More than 230 years after Jacob Schweppe first arrived in London with his bottled bubbles, Schweppes is unveiling an elegant new bottle and a range of natural-flavoured tonics. We take a look at where it all began and the latest redesigned range for the Schweppes brand.

This year Schweppes is unveiling a brand new curvy bottle for its Schweppes Classic range, which will continue to be emblazoned with the label’s yellow sash.

“2017 marks a new chapter in the brand’s long and impressive history.” - Aedamar Howlett, Marketing Director at Coca-Cola Great Britain.

The same bottle design has also been used for six new thirst-quenching mixers in a range called Schweppes 1783 – a new range of premium mixers developed in partnership with some of the world’s top mixologists. The new-look Schweppes Classic and the arrival of Schweppes 1783 are part of a multi-million-pound investment in the brand.

The new range of Classic Schweppes 200ml glass bottles.

The original bottle

The new Schweppes design, which was revealed for the first time at London Cocktail Week in early October, is modelled on the original Schweppes ‘skittle’ bottle. Launched back in the late 18th century, it was an intricate and hands-on design, with the bottles blown and formed in a single piece. The original bottle had a unique pear shape, but there was no flat base as the bottle wasn’t intended to be stand upright. Instead, it was designed to lie on its side so the natural cork used as the bottle stopper would stay wet and in place. If it dried out, the cork would shrink, allowing the CO2 to escape, and causing the bubbles to disappear.

“Bubbles are the engine of a gin and tonic, and this is where Schweppes’ effervescence comes into its own.”  - Tony Conigliaro, Drinks Expert at Schweppes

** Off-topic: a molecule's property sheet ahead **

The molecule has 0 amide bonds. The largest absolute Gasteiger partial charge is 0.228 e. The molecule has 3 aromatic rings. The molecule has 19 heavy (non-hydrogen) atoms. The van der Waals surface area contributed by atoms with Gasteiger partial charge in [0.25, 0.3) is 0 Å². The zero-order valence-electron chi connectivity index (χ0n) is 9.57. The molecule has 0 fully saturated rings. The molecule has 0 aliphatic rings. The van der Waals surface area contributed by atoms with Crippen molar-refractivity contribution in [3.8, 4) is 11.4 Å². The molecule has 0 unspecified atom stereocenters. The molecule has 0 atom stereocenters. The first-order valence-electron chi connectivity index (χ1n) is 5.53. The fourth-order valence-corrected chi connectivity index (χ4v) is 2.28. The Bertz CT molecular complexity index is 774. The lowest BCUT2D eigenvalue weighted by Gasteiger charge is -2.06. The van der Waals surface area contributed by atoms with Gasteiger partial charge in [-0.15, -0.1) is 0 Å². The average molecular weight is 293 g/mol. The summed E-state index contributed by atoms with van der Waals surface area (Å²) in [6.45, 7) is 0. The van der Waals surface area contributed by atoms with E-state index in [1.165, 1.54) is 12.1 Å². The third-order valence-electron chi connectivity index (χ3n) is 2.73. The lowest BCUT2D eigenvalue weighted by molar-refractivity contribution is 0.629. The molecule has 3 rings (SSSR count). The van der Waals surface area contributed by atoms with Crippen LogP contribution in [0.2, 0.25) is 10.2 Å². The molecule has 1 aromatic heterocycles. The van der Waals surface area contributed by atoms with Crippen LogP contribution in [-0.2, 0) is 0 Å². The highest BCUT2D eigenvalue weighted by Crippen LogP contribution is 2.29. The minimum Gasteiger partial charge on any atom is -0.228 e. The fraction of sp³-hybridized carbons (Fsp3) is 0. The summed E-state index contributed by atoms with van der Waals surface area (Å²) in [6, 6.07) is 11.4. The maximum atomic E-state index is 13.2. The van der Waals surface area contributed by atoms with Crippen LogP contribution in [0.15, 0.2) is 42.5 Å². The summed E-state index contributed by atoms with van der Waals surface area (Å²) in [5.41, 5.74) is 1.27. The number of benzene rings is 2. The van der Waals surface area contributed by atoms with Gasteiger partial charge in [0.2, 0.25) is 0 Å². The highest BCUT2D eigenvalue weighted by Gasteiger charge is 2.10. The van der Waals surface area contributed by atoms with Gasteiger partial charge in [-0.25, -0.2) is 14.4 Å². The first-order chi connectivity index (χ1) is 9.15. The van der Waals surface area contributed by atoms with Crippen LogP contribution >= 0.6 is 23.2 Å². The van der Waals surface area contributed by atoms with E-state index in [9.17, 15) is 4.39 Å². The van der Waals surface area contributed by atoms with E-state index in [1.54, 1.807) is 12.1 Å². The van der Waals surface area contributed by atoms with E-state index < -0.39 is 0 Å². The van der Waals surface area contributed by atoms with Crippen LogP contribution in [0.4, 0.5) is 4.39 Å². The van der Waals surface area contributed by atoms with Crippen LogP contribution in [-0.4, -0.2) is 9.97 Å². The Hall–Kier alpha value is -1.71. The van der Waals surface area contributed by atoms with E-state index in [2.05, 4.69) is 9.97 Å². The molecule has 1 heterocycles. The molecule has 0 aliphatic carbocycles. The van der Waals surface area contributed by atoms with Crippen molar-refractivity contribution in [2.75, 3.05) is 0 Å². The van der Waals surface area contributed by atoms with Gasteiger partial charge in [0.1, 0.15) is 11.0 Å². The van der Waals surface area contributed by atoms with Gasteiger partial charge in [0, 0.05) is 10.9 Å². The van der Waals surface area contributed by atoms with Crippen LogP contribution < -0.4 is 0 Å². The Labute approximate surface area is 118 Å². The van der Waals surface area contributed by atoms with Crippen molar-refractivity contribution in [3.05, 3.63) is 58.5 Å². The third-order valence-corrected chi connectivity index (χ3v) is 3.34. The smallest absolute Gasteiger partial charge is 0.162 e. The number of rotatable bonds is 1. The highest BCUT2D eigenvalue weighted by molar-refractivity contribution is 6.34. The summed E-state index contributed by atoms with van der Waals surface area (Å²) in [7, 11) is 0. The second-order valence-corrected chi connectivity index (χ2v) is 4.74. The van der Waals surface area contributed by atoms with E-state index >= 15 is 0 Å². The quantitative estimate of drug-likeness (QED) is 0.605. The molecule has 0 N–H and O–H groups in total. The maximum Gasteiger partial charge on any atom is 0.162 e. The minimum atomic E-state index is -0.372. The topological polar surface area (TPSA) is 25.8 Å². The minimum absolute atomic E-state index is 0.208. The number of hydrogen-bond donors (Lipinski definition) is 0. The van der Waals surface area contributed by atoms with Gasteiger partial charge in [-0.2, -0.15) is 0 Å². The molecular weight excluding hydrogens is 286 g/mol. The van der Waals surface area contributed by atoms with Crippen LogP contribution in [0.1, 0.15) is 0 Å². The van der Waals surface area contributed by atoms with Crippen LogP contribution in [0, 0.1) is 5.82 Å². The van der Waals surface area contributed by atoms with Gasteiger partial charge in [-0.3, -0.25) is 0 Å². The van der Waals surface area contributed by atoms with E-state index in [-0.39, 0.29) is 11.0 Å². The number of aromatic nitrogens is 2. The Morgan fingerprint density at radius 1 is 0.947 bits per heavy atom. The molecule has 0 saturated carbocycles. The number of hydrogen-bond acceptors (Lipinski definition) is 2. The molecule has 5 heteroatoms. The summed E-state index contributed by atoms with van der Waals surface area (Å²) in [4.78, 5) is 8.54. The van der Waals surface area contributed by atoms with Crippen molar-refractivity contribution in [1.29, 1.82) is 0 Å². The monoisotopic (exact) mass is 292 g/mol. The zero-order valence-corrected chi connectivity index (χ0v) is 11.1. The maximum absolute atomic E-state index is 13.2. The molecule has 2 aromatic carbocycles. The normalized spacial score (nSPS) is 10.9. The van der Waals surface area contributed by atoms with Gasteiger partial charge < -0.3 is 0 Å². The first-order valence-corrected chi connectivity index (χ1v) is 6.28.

Curves make a comeback

In a nod to the original design, the curves have been reinstated for the new bottles, with a refined, modern edge. But there is a practical reason for the design, too – the Champagne-style shape helps create optimum effervescence and retain the ‘bite’ the brand is renowned for.

“Our new signature shaped skittle bottle will provide a premium exterior to the superior liquid and effervescence bottled inside,” notes Aedamar Howlett, Marketing Director at Coca-Cola Great Britain.

Tony Conigliaro, Drinks Expert at Schweppes and owner of Bar Termini in London, says: “Bubbles are the engine of a gin and tonic, and this is where Schweppes’ effervescence comes into its own – the quality of the bubbles ensures it’s the perfect engine to carry the taste, flavour, and aroma of the spirit it’s mixed with, right up until the end of the drink.”

The new design of the Schweppes bottle

The inventor of bubbles

Jacob Schweppe, a Swiss watchmaker with a keen interest in science, is regarded as the inventor of bubbles’. He created the world’s first bubbly drink by carbonating water. After patenting the process, he set up his own company in Geneva in 1783 and sold the innovative mineral water, before moving to London to develop the business. At first, it was reserved for the aristocracy and advocated by doctors for its medicinal benefits, but now Schweppes is a global brand enjoyed by millions.

Did you know…

  • Customers referred to Schweppes as lightening in a bottle because it was the first bottle of its kind to retain carbonation.
  • Schweppes received a warrant of appointment in 1836 from King William IV of England, which significantly contributed to the popularity of the growing brand.
  • Schweppes was the official drink of the 1851 Great Exhibition held at Crystal Palace in London. The event made such an impact, the fountain still features on the logo today.
  • In the 1950s ‘Schweppshire’ advertising campaign, spokesman Commander Edward Whitehead coined ‘schweppervescence’ to describe the bright, effervescent quality of Schweppes.
  • Schweppes was the very first soft drink worldwide to be bottled in glass, starting in the 1780s

Find out more about the history of The Coca-Cola Company.